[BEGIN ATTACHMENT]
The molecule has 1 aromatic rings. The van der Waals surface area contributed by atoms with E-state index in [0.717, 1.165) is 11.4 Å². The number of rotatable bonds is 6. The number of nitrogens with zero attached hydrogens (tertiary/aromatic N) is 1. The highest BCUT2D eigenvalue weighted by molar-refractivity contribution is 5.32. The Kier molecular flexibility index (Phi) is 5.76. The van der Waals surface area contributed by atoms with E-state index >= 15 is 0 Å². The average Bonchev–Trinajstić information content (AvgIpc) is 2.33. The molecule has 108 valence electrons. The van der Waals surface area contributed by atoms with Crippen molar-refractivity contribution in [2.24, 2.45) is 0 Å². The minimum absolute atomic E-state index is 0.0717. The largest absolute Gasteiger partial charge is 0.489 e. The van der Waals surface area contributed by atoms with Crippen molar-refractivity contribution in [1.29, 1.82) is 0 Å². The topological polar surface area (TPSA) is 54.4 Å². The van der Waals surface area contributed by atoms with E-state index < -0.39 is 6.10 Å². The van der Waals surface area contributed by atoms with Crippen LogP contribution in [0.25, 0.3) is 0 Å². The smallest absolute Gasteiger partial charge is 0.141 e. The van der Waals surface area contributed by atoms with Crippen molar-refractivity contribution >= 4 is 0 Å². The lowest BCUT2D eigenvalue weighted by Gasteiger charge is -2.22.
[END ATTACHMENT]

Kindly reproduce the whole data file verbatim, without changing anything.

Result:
The molecule has 1 aromatic rings. The van der Waals surface area contributed by atoms with E-state index in [0.717, 1.165) is 11.4 Å². The number of rotatable bonds is 6. The number of nitrogens with zero attached hydrogens (tertiary/aromatic N) is 1. The highest BCUT2D eigenvalue weighted by molar-refractivity contribution is 5.32. The Kier molecular flexibility index (Phi) is 5.76. The van der Waals surface area contributed by atoms with E-state index >= 15 is 0 Å². The average Bonchev–Trinajstić information content (AvgIpc) is 2.33. The molecule has 108 valence electrons. The van der Waals surface area contributed by atoms with Crippen molar-refractivity contribution in [2.24, 2.45) is 0 Å². The minimum absolute atomic E-state index is 0.0717. The largest absolute Gasteiger partial charge is 0.489 e. The van der Waals surface area contributed by atoms with Crippen molar-refractivity contribution in [1.29, 1.82) is 0 Å². The topological polar surface area (TPSA) is 54.4 Å². The van der Waals surface area contributed by atoms with E-state index < -0.39 is 6.10 Å². The van der Waals surface area contributed by atoms with Crippen LogP contribution in [0.25, 0.3) is 0 Å². The smallest absolute Gasteiger partial charge is 0.141 e. The van der Waals surface area contributed by atoms with Crippen molar-refractivity contribution >= 4 is 0 Å². The lowest BCUT2D eigenvalue weighted by Gasteiger charge is -2.22.